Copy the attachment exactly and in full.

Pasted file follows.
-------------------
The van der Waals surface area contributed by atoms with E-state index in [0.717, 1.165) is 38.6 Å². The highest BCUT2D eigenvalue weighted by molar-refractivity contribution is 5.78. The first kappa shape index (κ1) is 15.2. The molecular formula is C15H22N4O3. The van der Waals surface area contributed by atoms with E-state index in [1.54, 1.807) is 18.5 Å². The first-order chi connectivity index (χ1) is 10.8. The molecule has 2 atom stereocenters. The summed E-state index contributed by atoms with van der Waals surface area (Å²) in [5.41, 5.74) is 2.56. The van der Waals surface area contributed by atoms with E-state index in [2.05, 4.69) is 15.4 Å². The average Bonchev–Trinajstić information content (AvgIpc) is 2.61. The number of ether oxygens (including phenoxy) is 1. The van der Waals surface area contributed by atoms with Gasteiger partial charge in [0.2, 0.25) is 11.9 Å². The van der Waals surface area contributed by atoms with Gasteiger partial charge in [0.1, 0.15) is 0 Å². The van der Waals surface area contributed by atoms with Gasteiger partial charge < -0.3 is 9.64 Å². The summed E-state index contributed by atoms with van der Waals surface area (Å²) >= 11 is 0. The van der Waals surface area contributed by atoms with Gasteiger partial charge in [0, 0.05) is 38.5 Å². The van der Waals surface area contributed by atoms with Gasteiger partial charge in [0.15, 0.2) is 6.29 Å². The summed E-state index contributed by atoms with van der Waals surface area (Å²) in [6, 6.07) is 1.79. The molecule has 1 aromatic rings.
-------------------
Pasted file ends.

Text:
The van der Waals surface area contributed by atoms with E-state index in [0.717, 1.165) is 38.6 Å². The highest BCUT2D eigenvalue weighted by molar-refractivity contribution is 5.78. The first kappa shape index (κ1) is 15.2. The molecular formula is C15H22N4O3. The van der Waals surface area contributed by atoms with E-state index in [1.54, 1.807) is 18.5 Å². The first-order chi connectivity index (χ1) is 10.8. The molecule has 2 atom stereocenters. The summed E-state index contributed by atoms with van der Waals surface area (Å²) in [5.41, 5.74) is 2.56. The van der Waals surface area contributed by atoms with E-state index in [2.05, 4.69) is 15.4 Å². The average Bonchev–Trinajstić information content (AvgIpc) is 2.61. The number of ether oxygens (including phenoxy) is 1. The van der Waals surface area contributed by atoms with Gasteiger partial charge in [0.2, 0.25) is 11.9 Å². The van der Waals surface area contributed by atoms with Gasteiger partial charge in [0.1, 0.15) is 0 Å². The van der Waals surface area contributed by atoms with Gasteiger partial charge < -0.3 is 9.64 Å². The summed E-state index contributed by atoms with van der Waals surface area (Å²) >= 11 is 0. The van der Waals surface area contributed by atoms with Gasteiger partial charge in [0, 0.05) is 38.5 Å². The van der Waals surface area contributed by atoms with Gasteiger partial charge in [0.15, 0.2) is 6.29 Å². The summed E-state index contributed by atoms with van der Waals surface area (Å²) in [6, 6.07) is 1.79. The molecule has 1 aromatic rings.